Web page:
Finally, bounce rate shows Google how many people are landing, not finding what they want and bouncing off. The lower this number, the better your site signals to Google that you have high-value content and your pages are worthy of higher rankings.
This is a metric that almost every marketer is familiar with. It’s the rate at which your page, content, offers or buttons turn visitors into contacts.
Most websites perform between 1% and 3% for a site-wide conversion rate. But it makes sense to look at individual pages’ conversion rates in more detail. Some information pages might not convert highly at all by design. Other pages, like landing pages, should be converting in the 20% to 40% range, because that is their only function.
Keep in mind that if you’re running an ungated content marketing strategy, then your site-wide landing page and general conversion rates might all be lower.
And if you are running an ungated approach to your content, you should be actively working with chat tools to provide visitors that “always-on” access to people if they do want to talk to someone live and in real time.
This is going to enhance the experience. It can be mapped perfectly to the buyer journey and achieve some of the advantages that gating content also provides while still allowing your visitors unencumbered access to your educational content.
The first three reasons for doubling down on the user experience are great for marketers, but what about the CEO, sales and everyone else in the organization who is looking for revenue generation and growth?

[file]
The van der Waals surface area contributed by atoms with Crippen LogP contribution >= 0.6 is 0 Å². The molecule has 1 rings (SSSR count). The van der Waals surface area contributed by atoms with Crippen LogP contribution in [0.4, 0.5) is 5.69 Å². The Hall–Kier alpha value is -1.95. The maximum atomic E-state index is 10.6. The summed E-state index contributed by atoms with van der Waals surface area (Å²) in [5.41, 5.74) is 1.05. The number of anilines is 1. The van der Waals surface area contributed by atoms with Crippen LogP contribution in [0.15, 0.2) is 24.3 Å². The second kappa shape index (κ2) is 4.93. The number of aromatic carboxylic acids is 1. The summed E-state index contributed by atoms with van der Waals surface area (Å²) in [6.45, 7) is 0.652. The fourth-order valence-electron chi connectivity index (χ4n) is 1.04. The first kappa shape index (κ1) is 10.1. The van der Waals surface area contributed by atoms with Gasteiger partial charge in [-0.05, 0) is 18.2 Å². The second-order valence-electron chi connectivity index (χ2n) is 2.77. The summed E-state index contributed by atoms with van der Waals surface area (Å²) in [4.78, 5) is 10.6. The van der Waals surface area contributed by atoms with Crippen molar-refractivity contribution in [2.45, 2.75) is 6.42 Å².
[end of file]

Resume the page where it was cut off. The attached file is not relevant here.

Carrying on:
Your website has only one reason for existing in our eyes, and that is to generate leads, generate sales opportunities and fuel your new business revenue objectives.
But there is a direct relationship between the number of leads and sales opportunities created by your website and your prospect’s experience on your site.
If you deliver a remarkable, compelling and educational experience, you’ll generate more leads and sales opportunities that will likely move quickly through your sales cycle and close more often.
Or you can create an experience where visitors are stilted in their attempt to find what they want, unable to easily navigate around the site or feel less than certain that your company even does what they need done.
It’s your choice. You have 10 seconds once a new prospect arrives on your site. You either reengage them and draw them in with a design and experience that compels them to want more, or you lose them to the back button.
Once we apply this type of thinking to a company’s website, we’ve seen lead generation increase by a factor of 10. If you’re getting 30 leads a month, a concerted effort to upgrade the prospect experience would produce 300 leads month.
Then we’ve seen sales opportunities improve by a factor of five. If you were getting three sales opportunities for every 30 leads, you’d now be looking at 15 sales opportunities.
Keep in mind this is just the starting point. These numbers should be improving month over month, which means you could be looking at a significant amount of new customer revenue.
We all know that not all leads are created equal. Some people are ready to go right now, while others need months until they’re ready to talk to a rep. Some sales opportunities are ready to buy tomorrow, while others want to take their time.
Scoring leads helps dictate the marketing nurture track and the priority for sales reps. Typically, lead scoring is based on demographic information, but it can be based on on-site behavioral signaling.